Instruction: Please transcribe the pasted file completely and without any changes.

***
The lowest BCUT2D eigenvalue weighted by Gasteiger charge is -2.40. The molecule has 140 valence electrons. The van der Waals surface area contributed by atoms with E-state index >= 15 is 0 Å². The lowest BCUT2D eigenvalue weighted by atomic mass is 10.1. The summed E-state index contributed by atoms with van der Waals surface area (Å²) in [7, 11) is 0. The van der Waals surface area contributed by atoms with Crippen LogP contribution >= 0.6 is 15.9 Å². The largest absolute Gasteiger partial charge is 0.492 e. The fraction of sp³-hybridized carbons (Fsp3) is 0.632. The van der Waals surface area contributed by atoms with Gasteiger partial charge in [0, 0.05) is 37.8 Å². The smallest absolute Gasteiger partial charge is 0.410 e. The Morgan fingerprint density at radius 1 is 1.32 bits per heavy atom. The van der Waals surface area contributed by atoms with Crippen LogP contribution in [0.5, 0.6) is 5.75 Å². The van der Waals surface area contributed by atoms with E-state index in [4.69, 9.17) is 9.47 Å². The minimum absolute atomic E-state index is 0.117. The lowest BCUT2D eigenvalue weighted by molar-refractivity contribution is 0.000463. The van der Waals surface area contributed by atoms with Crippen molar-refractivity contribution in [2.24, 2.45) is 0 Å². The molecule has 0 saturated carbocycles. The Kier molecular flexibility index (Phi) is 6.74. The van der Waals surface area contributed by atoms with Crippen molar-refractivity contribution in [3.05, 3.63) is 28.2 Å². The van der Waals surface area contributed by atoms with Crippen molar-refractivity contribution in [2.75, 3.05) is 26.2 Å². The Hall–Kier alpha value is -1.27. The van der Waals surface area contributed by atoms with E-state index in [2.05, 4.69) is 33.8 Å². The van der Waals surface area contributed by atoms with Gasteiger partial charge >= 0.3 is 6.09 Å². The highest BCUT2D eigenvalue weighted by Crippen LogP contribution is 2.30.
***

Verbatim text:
The lowest BCUT2D eigenvalue weighted by Gasteiger charge is -2.40. The molecule has 140 valence electrons. The van der Waals surface area contributed by atoms with E-state index >= 15 is 0 Å². The lowest BCUT2D eigenvalue weighted by atomic mass is 10.1. The summed E-state index contributed by atoms with van der Waals surface area (Å²) in [7, 11) is 0. The van der Waals surface area contributed by atoms with Crippen LogP contribution >= 0.6 is 15.9 Å². The largest absolute Gasteiger partial charge is 0.492 e. The fraction of sp³-hybridized carbons (Fsp3) is 0.632. The van der Waals surface area contributed by atoms with Gasteiger partial charge in [0, 0.05) is 37.8 Å². The smallest absolute Gasteiger partial charge is 0.410 e. The Morgan fingerprint density at radius 1 is 1.32 bits per heavy atom. The van der Waals surface area contributed by atoms with Crippen LogP contribution in [0.5, 0.6) is 5.75 Å². The van der Waals surface area contributed by atoms with E-state index in [4.69, 9.17) is 9.47 Å². The minimum absolute atomic E-state index is 0.117. The lowest BCUT2D eigenvalue weighted by molar-refractivity contribution is 0.000463. The van der Waals surface area contributed by atoms with Crippen molar-refractivity contribution in [2.24, 2.45) is 0 Å². The molecule has 0 saturated carbocycles. The Kier molecular flexibility index (Phi) is 6.74. The van der Waals surface area contributed by atoms with Crippen molar-refractivity contribution in [3.05, 3.63) is 28.2 Å². The van der Waals surface area contributed by atoms with Crippen molar-refractivity contribution in [2.75, 3.05) is 26.2 Å². The Hall–Kier alpha value is -1.27. The van der Waals surface area contributed by atoms with E-state index in [2.05, 4.69) is 33.8 Å². The van der Waals surface area contributed by atoms with Gasteiger partial charge >= 0.3 is 6.09 Å². The highest BCUT2D eigenvalue weighted by Crippen LogP contribution is 2.30.